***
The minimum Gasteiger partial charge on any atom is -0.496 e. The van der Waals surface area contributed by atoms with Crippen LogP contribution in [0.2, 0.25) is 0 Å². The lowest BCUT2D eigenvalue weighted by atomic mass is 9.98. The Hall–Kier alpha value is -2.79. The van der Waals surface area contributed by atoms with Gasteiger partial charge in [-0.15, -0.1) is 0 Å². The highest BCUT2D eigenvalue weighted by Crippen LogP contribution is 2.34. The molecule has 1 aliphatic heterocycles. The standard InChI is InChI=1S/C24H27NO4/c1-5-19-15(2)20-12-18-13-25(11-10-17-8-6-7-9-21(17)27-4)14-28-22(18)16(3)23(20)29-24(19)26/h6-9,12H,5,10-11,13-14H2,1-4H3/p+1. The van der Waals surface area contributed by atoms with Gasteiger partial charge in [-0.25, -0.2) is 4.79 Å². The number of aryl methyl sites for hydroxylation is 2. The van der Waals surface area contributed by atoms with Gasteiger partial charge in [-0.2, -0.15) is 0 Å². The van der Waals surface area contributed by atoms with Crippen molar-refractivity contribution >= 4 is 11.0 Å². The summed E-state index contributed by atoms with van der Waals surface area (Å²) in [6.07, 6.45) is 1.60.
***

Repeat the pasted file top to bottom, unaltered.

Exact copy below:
The minimum Gasteiger partial charge on any atom is -0.496 e. The van der Waals surface area contributed by atoms with Crippen LogP contribution in [0.2, 0.25) is 0 Å². The lowest BCUT2D eigenvalue weighted by atomic mass is 9.98. The Hall–Kier alpha value is -2.79. The van der Waals surface area contributed by atoms with Gasteiger partial charge in [-0.15, -0.1) is 0 Å². The highest BCUT2D eigenvalue weighted by Crippen LogP contribution is 2.34. The molecule has 1 aliphatic heterocycles. The standard InChI is InChI=1S/C24H27NO4/c1-5-19-15(2)20-12-18-13-25(11-10-17-8-6-7-9-21(17)27-4)14-28-22(18)16(3)23(20)29-24(19)26/h6-9,12H,5,10-11,13-14H2,1-4H3/p+1. The van der Waals surface area contributed by atoms with Gasteiger partial charge in [-0.25, -0.2) is 4.79 Å². The number of aryl methyl sites for hydroxylation is 2. The van der Waals surface area contributed by atoms with Gasteiger partial charge in [-0.2, -0.15) is 0 Å². The van der Waals surface area contributed by atoms with Crippen molar-refractivity contribution >= 4 is 11.0 Å². The summed E-state index contributed by atoms with van der Waals surface area (Å²) in [6.07, 6.45) is 1.60.